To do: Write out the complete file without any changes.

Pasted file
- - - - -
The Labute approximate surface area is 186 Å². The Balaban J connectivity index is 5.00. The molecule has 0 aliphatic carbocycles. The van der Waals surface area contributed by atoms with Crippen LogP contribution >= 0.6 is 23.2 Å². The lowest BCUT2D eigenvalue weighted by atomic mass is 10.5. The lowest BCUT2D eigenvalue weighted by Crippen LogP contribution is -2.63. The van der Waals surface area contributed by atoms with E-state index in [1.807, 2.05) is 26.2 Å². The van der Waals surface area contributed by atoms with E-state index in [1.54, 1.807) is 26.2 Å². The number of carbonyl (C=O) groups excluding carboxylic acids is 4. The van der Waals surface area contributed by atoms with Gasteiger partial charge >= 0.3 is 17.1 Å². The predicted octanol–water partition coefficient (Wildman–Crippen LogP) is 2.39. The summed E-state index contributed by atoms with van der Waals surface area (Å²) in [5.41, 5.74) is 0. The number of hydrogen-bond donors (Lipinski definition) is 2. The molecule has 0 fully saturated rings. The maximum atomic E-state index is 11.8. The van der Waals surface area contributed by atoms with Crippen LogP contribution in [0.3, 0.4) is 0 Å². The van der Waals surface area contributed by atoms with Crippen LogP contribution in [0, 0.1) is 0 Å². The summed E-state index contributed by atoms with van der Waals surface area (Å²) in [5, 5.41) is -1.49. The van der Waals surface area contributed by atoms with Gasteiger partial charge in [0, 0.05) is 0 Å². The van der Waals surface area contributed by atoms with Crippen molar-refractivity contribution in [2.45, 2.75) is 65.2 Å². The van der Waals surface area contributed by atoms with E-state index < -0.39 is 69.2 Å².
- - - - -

The Labute approximate surface area is 186 Å². The Balaban J connectivity index is 5.00. The molecule has 0 aliphatic carbocycles. The van der Waals surface area contributed by atoms with Crippen LogP contribution >= 0.6 is 23.2 Å². The lowest BCUT2D eigenvalue weighted by atomic mass is 10.5. The lowest BCUT2D eigenvalue weighted by Crippen LogP contribution is -2.63. The van der Waals surface area contributed by atoms with E-state index in [1.807, 2.05) is 26.2 Å². The van der Waals surface area contributed by atoms with E-state index in [1.54, 1.807) is 26.2 Å². The number of carbonyl (C=O) groups excluding carboxylic acids is 4. The van der Waals surface area contributed by atoms with Gasteiger partial charge >= 0.3 is 17.1 Å². The predicted octanol–water partition coefficient (Wildman–Crippen LogP) is 2.39. The summed E-state index contributed by atoms with van der Waals surface area (Å²) in [5.41, 5.74) is 0. The number of hydrogen-bond donors (Lipinski definition) is 2. The molecule has 0 fully saturated rings. The maximum atomic E-state index is 11.8. The van der Waals surface area contributed by atoms with Crippen LogP contribution in [0.3, 0.4) is 0 Å². The van der Waals surface area contributed by atoms with Crippen LogP contribution in [0, 0.1) is 0 Å². The summed E-state index contributed by atoms with van der Waals surface area (Å²) in [5, 5.41) is -1.49. The van der Waals surface area contributed by atoms with Gasteiger partial charge in [0, 0.05) is 0 Å². The van der Waals surface area contributed by atoms with Crippen molar-refractivity contribution in [2.45, 2.75) is 65.2 Å². The van der Waals surface area contributed by atoms with E-state index < -0.39 is 69.2 Å².